A shotgun is a firearm that can fire various types of ammunition, including Shot, which is a shell filled with many small ball-bearings that when fired, are ejected rapidly in a large-spread pattern. They can be either single- or double-barrel, with double-barrel typically being in a side-by-side pattern (the two barrels are positioned to the left and right), or an over-and-under pattern(with the two barrels being stacked vertically upon one another). There are also many variations to how the gun is loaded and operated, with common examples being Break-action (where the user rotates the barrels downward from the stock in order to load shells manually into the barrel) and Pump-action (where the user 'pumps' a slide under the barrel in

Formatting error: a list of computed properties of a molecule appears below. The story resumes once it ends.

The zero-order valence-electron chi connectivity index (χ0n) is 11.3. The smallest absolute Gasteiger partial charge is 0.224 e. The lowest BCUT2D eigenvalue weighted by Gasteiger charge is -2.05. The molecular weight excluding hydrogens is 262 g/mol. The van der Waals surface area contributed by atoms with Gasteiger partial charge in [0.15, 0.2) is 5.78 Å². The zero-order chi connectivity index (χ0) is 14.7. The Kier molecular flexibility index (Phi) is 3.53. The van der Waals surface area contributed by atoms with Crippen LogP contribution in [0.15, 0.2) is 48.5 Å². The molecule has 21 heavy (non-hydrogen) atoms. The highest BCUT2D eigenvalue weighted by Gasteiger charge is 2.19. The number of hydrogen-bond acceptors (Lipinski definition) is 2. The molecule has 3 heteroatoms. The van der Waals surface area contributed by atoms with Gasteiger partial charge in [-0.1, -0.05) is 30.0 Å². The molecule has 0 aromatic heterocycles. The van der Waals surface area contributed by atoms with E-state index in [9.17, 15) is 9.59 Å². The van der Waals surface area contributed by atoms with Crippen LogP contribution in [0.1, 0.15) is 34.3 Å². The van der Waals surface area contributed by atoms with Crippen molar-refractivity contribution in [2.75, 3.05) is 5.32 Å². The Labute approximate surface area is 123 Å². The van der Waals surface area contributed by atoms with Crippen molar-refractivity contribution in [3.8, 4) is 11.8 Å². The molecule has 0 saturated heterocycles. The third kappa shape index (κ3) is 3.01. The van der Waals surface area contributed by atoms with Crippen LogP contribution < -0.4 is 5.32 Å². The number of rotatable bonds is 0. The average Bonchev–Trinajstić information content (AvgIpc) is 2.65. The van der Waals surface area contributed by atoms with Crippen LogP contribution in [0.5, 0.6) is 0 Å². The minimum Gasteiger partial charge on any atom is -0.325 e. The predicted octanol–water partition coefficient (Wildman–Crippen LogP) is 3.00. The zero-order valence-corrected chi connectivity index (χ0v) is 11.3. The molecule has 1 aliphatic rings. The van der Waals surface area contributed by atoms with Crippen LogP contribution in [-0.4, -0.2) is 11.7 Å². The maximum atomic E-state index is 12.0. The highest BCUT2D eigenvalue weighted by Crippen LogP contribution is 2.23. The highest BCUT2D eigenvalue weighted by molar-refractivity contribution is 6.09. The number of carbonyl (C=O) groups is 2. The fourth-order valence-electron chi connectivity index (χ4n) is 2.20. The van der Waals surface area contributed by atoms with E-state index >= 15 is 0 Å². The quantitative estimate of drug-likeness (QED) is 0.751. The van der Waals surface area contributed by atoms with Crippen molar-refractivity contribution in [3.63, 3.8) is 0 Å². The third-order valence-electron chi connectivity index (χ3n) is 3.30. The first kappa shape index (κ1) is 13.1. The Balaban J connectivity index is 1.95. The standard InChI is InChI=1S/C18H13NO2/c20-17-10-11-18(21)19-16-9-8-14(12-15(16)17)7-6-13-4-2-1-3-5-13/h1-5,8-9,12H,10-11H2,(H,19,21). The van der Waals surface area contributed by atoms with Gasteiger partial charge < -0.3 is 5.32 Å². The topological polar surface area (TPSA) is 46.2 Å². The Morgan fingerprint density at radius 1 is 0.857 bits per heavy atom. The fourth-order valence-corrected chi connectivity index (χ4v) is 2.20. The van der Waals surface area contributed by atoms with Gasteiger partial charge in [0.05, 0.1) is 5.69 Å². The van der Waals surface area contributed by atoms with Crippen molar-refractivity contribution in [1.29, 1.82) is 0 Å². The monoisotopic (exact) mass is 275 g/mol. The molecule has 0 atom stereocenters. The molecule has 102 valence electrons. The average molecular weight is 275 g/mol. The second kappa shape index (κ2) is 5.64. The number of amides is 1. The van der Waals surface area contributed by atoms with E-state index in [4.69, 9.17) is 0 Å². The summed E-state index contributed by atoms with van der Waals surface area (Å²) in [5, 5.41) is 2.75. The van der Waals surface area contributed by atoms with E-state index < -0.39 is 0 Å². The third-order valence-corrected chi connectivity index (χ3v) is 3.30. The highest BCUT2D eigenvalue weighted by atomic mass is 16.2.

Various examples of shotguns.

order to eject a used shot and inject another into the firing mechanism, usually from a magazine).

Shotguns are often thought to be smaller than they really are, with many almost a meter in length from tip of stock to end of barrel. The length of the barrel is also widely varied, depending on it's usage, with common lengths being anywhere from 20 inches to 30 inches, although shotguns with barrels of anywhere from 10 to 15 inches are not unheard of, although these are less common and mainly used in CQC (close-quarters-combat) or indoor operations.

Shotguns can also be found in an under-slung style, similar to that of a barrel-mounted grenade launcher, attached to assault rifles. Whilst the use of these for combat purposes is ineffective, it is highly useful in breaching operations, where one to three shots will be fired at key spots in a door, such as the hinges or locking mechanism, in order to allow the door to be broken down without the need for a battering ram or explosive.


  • Shotguns can also use a slug as ammunition.
  • During World War II, shotguns were often referred to as 'trench guns', because of thier common use by soldiers taking cover in trenches.